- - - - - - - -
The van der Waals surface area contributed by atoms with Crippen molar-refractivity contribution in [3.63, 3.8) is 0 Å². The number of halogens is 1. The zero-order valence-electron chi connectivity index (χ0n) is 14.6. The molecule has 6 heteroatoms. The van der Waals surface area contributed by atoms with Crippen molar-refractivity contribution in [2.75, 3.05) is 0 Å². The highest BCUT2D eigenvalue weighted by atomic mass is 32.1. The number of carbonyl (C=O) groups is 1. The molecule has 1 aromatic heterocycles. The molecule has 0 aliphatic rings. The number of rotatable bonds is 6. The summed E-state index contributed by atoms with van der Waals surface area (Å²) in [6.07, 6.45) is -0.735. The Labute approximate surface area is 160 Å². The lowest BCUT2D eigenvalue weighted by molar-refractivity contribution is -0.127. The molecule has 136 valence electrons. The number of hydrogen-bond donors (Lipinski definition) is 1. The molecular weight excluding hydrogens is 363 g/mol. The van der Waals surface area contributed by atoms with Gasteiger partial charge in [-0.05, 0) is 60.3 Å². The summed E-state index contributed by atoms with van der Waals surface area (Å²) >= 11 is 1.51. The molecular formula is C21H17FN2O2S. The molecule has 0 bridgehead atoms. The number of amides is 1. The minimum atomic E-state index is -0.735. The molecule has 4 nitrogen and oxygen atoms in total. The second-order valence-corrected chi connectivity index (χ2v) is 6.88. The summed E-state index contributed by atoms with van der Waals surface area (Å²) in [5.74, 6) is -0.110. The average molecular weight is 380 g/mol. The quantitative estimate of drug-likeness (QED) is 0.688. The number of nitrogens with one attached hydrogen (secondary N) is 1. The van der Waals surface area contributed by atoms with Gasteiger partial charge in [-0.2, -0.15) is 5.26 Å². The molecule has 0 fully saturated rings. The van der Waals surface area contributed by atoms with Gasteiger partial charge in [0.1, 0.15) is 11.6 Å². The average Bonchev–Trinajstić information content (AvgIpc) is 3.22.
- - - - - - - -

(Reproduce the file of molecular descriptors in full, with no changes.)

The van der Waals surface area contributed by atoms with Crippen molar-refractivity contribution in [3.63, 3.8) is 0 Å². The number of halogens is 1. The zero-order valence-electron chi connectivity index (χ0n) is 14.6. The molecule has 6 heteroatoms. The van der Waals surface area contributed by atoms with Crippen molar-refractivity contribution in [2.75, 3.05) is 0 Å². The highest BCUT2D eigenvalue weighted by atomic mass is 32.1. The number of carbonyl (C=O) groups is 1. The molecule has 1 aromatic heterocycles. The molecule has 0 aliphatic rings. The number of rotatable bonds is 6. The summed E-state index contributed by atoms with van der Waals surface area (Å²) in [6.07, 6.45) is -0.735. The Labute approximate surface area is 160 Å². The lowest BCUT2D eigenvalue weighted by molar-refractivity contribution is -0.127. The molecule has 136 valence electrons. The number of hydrogen-bond donors (Lipinski definition) is 1. The molecular weight excluding hydrogens is 363 g/mol. The van der Waals surface area contributed by atoms with Gasteiger partial charge in [-0.05, 0) is 60.3 Å². The summed E-state index contributed by atoms with van der Waals surface area (Å²) >= 11 is 1.51. The molecular formula is C21H17FN2O2S. The molecule has 0 bridgehead atoms. The number of amides is 1. The minimum atomic E-state index is -0.735. The molecule has 4 nitrogen and oxygen atoms in total. The second-order valence-corrected chi connectivity index (χ2v) is 6.88. The summed E-state index contributed by atoms with van der Waals surface area (Å²) in [5.74, 6) is -0.110. The average molecular weight is 380 g/mol. The quantitative estimate of drug-likeness (QED) is 0.688. The number of nitrogens with one attached hydrogen (secondary N) is 1. The van der Waals surface area contributed by atoms with Gasteiger partial charge in [-0.2, -0.15) is 5.26 Å². The molecule has 0 fully saturated rings. The van der Waals surface area contributed by atoms with Gasteiger partial charge in [0.1, 0.15) is 11.6 Å². The average Bonchev–Trinajstić information content (AvgIpc) is 3.22.